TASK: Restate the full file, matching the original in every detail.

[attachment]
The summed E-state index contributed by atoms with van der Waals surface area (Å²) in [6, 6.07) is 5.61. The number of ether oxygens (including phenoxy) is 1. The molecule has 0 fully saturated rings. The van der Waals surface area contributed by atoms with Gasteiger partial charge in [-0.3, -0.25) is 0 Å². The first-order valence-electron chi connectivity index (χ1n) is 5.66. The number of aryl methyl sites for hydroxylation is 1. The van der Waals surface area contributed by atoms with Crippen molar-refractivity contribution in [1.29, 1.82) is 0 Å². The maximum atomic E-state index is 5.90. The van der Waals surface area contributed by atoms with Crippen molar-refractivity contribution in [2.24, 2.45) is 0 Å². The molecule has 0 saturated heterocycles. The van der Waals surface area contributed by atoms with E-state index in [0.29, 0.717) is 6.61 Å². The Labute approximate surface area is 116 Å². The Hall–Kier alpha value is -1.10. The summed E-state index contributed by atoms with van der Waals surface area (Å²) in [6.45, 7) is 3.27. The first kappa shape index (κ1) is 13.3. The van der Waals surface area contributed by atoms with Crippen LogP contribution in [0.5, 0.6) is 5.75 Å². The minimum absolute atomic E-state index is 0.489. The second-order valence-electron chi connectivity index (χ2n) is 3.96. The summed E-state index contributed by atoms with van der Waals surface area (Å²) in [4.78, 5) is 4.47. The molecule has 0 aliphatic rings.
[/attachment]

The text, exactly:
The summed E-state index contributed by atoms with van der Waals surface area (Å²) in [6, 6.07) is 5.61. The number of ether oxygens (including phenoxy) is 1. The molecule has 0 fully saturated rings. The van der Waals surface area contributed by atoms with Gasteiger partial charge in [-0.3, -0.25) is 0 Å². The first-order valence-electron chi connectivity index (χ1n) is 5.66. The number of aryl methyl sites for hydroxylation is 1. The van der Waals surface area contributed by atoms with Crippen molar-refractivity contribution in [1.29, 1.82) is 0 Å². The maximum atomic E-state index is 5.90. The van der Waals surface area contributed by atoms with Crippen molar-refractivity contribution in [2.24, 2.45) is 0 Å². The molecule has 0 saturated heterocycles. The van der Waals surface area contributed by atoms with E-state index in [0.29, 0.717) is 6.61 Å². The Labute approximate surface area is 116 Å². The Hall–Kier alpha value is -1.10. The summed E-state index contributed by atoms with van der Waals surface area (Å²) in [6.45, 7) is 3.27. The first kappa shape index (κ1) is 13.3. The van der Waals surface area contributed by atoms with Crippen LogP contribution in [0.5, 0.6) is 5.75 Å². The minimum absolute atomic E-state index is 0.489. The second-order valence-electron chi connectivity index (χ2n) is 3.96. The summed E-state index contributed by atoms with van der Waals surface area (Å²) in [4.78, 5) is 4.47. The molecule has 0 aliphatic rings.